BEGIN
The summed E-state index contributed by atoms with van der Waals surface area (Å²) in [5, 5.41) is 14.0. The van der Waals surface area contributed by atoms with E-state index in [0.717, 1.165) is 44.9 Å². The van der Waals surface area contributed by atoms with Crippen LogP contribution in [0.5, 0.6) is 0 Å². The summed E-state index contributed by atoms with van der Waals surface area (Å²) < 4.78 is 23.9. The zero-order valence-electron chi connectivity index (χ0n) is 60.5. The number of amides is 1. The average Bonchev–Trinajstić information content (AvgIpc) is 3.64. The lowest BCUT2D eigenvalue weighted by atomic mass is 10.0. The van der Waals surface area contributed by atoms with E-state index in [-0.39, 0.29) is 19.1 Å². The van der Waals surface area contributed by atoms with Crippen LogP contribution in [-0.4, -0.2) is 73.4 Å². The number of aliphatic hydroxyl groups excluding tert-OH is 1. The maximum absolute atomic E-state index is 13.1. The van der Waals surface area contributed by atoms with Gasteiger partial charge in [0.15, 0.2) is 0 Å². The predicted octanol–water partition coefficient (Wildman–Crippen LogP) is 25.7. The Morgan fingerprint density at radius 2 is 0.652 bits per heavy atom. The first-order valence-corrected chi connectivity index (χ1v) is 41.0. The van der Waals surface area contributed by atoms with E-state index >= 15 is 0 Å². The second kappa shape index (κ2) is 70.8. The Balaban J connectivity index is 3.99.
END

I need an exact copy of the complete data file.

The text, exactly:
The summed E-state index contributed by atoms with van der Waals surface area (Å²) in [5, 5.41) is 14.0. The van der Waals surface area contributed by atoms with E-state index in [0.717, 1.165) is 44.9 Å². The van der Waals surface area contributed by atoms with Crippen LogP contribution in [0.5, 0.6) is 0 Å². The summed E-state index contributed by atoms with van der Waals surface area (Å²) < 4.78 is 23.9. The zero-order valence-electron chi connectivity index (χ0n) is 60.5. The number of amides is 1. The average Bonchev–Trinajstić information content (AvgIpc) is 3.64. The lowest BCUT2D eigenvalue weighted by atomic mass is 10.0. The van der Waals surface area contributed by atoms with E-state index in [-0.39, 0.29) is 19.1 Å². The van der Waals surface area contributed by atoms with Crippen LogP contribution in [-0.4, -0.2) is 73.4 Å². The number of aliphatic hydroxyl groups excluding tert-OH is 1. The maximum absolute atomic E-state index is 13.1. The van der Waals surface area contributed by atoms with Gasteiger partial charge in [0.15, 0.2) is 0 Å². The predicted octanol–water partition coefficient (Wildman–Crippen LogP) is 25.7. The Morgan fingerprint density at radius 2 is 0.652 bits per heavy atom. The first-order valence-corrected chi connectivity index (χ1v) is 41.0. The van der Waals surface area contributed by atoms with E-state index >= 15 is 0 Å². The second kappa shape index (κ2) is 70.8. The Balaban J connectivity index is 3.99.